"M76 (current L1a1, former L1) is the most common subgroup in India, while M76 and M357 (current L1a2, former L3) have approximately equal weight in Pakistan. M317 (current L1b, former L2) is rare in the Indian subcontinent. Iran seems to have all three major subgroups, while Turkey appears primarily M357. Other papers have found additional markers. For instance, L1b can be divided into two subgroups, M247 and M349. The people who do not belong to L1 have not been studied in academic papers, but only in personal genetic tests. Their ancestry is European, but it is possible that this group is present in the Middle East or Caucasus, where few people have tested". (Marco Cagetti).

My actual 23andme (ISOGG 2009) assigned L2* mutation should, using the latest designations, be referred to as L1b or, L-M317. I am seeing suggestions that L-M317 may have originated as recently as 10,000 years ago, between Levant and the Iranian plain. My haplogroup L-M317 appears to be strongest in clusters across Western Asia, between Iran and Turkey, with reports in Iraq, Armenia, Georgia, Anatolia, the Chechen Republic, and the Russian Federation.  It is not South Asian.  Marco Cagetti suggests that it is at very low frequency in Southern Europe, less than 1%.  However, this table might suggest that there are stronger pockets of Y Haplogroup L in pockets across Italy.  It has been observed in Portugal, Spain, Italy, and along the Mediterranean.  A sub-clade, L-M317 M349, is found in the Levant, but also clusters in in Central Europe including Germany, Austria, the Czech Republic, and Switzerland.  M349 is subsequently believed to have originated in the Levant.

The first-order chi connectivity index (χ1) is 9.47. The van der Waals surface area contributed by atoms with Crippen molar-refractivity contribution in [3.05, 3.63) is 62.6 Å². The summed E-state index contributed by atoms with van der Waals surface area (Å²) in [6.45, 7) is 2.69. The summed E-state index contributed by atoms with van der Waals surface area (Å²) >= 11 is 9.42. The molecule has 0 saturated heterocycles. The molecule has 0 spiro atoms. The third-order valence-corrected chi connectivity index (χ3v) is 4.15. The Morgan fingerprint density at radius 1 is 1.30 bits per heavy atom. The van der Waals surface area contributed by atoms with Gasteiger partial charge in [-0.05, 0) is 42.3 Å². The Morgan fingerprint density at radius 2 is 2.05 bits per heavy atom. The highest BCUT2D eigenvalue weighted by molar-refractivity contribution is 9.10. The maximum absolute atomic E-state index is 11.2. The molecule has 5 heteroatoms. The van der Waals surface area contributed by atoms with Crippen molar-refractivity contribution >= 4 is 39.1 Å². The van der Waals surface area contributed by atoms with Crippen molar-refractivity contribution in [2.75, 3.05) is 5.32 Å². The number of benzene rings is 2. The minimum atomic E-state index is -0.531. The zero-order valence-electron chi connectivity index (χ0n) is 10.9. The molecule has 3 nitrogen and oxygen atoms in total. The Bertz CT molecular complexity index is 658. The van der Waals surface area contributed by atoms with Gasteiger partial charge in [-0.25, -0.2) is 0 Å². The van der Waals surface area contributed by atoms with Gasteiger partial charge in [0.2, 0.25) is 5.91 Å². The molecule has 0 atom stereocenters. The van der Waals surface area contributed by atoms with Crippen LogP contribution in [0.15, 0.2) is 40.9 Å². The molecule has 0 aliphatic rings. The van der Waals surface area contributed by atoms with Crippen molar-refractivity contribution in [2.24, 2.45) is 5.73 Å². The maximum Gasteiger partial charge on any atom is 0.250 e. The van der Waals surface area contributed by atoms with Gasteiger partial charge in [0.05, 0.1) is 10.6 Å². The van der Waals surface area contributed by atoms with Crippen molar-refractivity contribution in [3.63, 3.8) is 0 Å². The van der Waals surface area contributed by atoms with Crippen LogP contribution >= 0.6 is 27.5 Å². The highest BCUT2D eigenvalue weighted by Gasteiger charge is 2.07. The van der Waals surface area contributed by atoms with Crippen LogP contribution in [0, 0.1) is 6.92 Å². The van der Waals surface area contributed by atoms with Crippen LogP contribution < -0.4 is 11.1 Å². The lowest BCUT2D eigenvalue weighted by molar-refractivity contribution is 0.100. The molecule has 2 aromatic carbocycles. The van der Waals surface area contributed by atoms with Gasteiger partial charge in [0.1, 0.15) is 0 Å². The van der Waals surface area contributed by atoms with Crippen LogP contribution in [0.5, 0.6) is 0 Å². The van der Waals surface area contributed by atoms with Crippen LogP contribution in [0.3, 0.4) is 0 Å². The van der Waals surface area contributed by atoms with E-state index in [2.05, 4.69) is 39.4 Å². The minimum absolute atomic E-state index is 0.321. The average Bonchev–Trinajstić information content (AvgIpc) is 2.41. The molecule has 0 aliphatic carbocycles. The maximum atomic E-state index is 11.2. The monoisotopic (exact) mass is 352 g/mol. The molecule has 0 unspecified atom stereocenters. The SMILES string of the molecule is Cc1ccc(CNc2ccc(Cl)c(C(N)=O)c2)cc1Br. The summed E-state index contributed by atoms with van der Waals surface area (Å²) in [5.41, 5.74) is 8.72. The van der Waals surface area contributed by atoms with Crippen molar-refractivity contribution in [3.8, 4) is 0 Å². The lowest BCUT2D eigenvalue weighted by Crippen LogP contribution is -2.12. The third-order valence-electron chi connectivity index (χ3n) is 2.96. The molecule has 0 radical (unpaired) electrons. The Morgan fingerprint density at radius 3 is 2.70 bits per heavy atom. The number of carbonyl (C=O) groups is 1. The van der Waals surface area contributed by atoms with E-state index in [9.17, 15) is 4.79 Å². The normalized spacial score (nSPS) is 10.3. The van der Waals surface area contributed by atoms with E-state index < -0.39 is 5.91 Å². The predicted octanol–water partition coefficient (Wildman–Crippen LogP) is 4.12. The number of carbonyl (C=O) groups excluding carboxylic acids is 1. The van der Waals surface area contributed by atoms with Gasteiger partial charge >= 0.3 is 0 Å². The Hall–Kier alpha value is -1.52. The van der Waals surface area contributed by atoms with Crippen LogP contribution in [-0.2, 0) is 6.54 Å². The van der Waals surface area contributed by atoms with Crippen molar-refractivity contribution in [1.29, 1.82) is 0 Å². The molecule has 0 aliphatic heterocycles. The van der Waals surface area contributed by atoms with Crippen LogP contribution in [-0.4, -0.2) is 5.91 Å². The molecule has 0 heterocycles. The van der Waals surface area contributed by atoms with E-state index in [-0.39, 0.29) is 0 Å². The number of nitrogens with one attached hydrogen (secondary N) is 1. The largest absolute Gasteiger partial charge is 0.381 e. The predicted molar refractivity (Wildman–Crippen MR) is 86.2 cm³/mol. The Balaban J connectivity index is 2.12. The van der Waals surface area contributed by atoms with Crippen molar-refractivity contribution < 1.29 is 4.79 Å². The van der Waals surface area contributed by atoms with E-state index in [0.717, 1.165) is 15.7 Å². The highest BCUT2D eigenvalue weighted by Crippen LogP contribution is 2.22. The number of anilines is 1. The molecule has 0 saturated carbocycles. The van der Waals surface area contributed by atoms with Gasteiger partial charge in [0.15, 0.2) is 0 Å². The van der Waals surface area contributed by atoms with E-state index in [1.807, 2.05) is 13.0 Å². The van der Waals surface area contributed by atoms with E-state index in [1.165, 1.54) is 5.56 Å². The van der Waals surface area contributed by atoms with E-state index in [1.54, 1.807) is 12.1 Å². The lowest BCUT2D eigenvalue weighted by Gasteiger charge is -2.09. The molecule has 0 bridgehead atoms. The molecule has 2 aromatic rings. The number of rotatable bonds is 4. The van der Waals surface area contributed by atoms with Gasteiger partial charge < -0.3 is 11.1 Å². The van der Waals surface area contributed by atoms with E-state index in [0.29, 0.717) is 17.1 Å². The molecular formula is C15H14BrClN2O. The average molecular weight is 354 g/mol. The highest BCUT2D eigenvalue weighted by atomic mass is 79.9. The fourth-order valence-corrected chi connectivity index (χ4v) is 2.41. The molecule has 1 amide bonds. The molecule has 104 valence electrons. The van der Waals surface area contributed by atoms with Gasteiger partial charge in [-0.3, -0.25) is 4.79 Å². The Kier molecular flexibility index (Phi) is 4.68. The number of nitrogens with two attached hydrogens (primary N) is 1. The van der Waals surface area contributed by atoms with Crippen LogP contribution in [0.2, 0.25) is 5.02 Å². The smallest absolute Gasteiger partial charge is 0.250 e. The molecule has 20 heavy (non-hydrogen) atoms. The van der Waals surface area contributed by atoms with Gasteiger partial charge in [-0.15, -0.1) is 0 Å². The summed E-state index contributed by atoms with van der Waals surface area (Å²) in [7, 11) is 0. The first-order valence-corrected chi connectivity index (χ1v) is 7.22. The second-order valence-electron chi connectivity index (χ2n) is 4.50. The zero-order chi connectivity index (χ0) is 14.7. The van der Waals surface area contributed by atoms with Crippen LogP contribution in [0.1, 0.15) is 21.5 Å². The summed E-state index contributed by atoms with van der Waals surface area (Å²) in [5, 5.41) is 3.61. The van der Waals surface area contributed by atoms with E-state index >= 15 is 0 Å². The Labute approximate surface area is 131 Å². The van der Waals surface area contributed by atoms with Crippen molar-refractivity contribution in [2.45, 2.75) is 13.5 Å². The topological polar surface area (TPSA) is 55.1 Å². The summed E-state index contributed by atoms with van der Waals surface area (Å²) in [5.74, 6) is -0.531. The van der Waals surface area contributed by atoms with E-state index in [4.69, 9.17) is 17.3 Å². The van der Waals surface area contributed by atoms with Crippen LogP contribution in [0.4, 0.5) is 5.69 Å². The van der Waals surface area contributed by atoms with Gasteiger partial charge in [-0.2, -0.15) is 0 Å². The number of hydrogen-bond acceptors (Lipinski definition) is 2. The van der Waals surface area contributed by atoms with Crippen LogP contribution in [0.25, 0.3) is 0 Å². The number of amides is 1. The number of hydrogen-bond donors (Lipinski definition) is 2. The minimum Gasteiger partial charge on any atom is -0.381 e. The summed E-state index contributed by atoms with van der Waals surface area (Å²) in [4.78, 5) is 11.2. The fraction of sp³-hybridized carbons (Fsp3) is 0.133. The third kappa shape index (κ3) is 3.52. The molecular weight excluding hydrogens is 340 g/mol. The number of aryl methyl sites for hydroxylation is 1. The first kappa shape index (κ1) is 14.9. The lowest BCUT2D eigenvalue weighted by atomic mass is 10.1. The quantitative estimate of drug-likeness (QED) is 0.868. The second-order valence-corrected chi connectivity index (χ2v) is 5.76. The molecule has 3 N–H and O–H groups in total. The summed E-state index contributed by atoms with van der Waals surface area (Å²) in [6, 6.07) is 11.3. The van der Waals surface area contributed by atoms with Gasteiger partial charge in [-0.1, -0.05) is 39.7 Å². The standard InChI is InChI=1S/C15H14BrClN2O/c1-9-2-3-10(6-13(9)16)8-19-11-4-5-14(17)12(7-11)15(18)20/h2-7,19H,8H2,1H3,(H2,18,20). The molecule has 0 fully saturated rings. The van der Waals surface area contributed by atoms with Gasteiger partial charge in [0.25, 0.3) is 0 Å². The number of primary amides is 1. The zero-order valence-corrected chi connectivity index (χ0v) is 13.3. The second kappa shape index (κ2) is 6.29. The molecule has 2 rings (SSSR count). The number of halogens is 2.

What about in England?  L1b doesn't appear to have been well documented or researched here.  The FTDNA Y Haplogroup L Project has mapped only three L submissions in the UK - including one undisclosed, one M349, and a single L-M317 - this one in the Basingstoke area, not a hundred miles from my surname carriers in South Oxfordshire.

The chances are, that my L1b will pan out to belong to the L1b1a M349 sub-clade.  It could relate the Rhine-Danube cluster recorded in Central Europe at the FTDNA Y Haplogroup L project.

So how did it get here?  Where do the European L1b's come from?   Some researchers suggest that it could actually be in quite old in Europe.  It could have spread westwards out of the Levant with the Neolithic Revolution, carried by the first farmers.  If this is the case, then it may have been severely displaced by the arrival of new waves of haplogroups that arrived in Europe later, during the Early Bronze Age, leaving just a few clusters to survive.  My Y could be a remnant of earlier European farmers, that were largely displaced by the same wave of haplogroups from the Steppes that carried my mt-DNA into Europe.